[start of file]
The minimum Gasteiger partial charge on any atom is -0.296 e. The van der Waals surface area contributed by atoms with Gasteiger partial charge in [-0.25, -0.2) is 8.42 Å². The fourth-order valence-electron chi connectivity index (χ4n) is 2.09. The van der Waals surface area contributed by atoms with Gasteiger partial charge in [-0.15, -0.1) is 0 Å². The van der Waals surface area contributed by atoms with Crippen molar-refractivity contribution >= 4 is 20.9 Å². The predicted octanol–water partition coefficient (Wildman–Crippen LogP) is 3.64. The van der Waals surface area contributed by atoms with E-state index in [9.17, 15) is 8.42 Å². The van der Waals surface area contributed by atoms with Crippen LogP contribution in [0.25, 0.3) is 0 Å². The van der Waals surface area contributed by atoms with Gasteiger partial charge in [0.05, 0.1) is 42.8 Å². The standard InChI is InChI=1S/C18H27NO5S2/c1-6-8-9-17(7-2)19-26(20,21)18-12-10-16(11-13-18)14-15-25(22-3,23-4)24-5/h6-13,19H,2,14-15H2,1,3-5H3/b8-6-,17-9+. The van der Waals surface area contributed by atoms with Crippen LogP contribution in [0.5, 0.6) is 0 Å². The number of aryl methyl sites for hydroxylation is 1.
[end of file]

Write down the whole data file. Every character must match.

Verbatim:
The minimum Gasteiger partial charge on any atom is -0.296 e. The van der Waals surface area contributed by atoms with Gasteiger partial charge in [-0.25, -0.2) is 8.42 Å². The fourth-order valence-electron chi connectivity index (χ4n) is 2.09. The van der Waals surface area contributed by atoms with Gasteiger partial charge in [-0.15, -0.1) is 0 Å². The van der Waals surface area contributed by atoms with Crippen molar-refractivity contribution >= 4 is 20.9 Å². The predicted octanol–water partition coefficient (Wildman–Crippen LogP) is 3.64. The van der Waals surface area contributed by atoms with E-state index in [9.17, 15) is 8.42 Å². The van der Waals surface area contributed by atoms with Crippen LogP contribution in [0.25, 0.3) is 0 Å². The van der Waals surface area contributed by atoms with Gasteiger partial charge in [0.05, 0.1) is 42.8 Å². The standard InChI is InChI=1S/C18H27NO5S2/c1-6-8-9-17(7-2)19-26(20,21)18-12-10-16(11-13-18)14-15-25(22-3,23-4)24-5/h6-13,19H,2,14-15H2,1,3-5H3/b8-6-,17-9+. The van der Waals surface area contributed by atoms with Crippen LogP contribution in [0.5, 0.6) is 0 Å². The number of aryl methyl sites for hydroxylation is 1.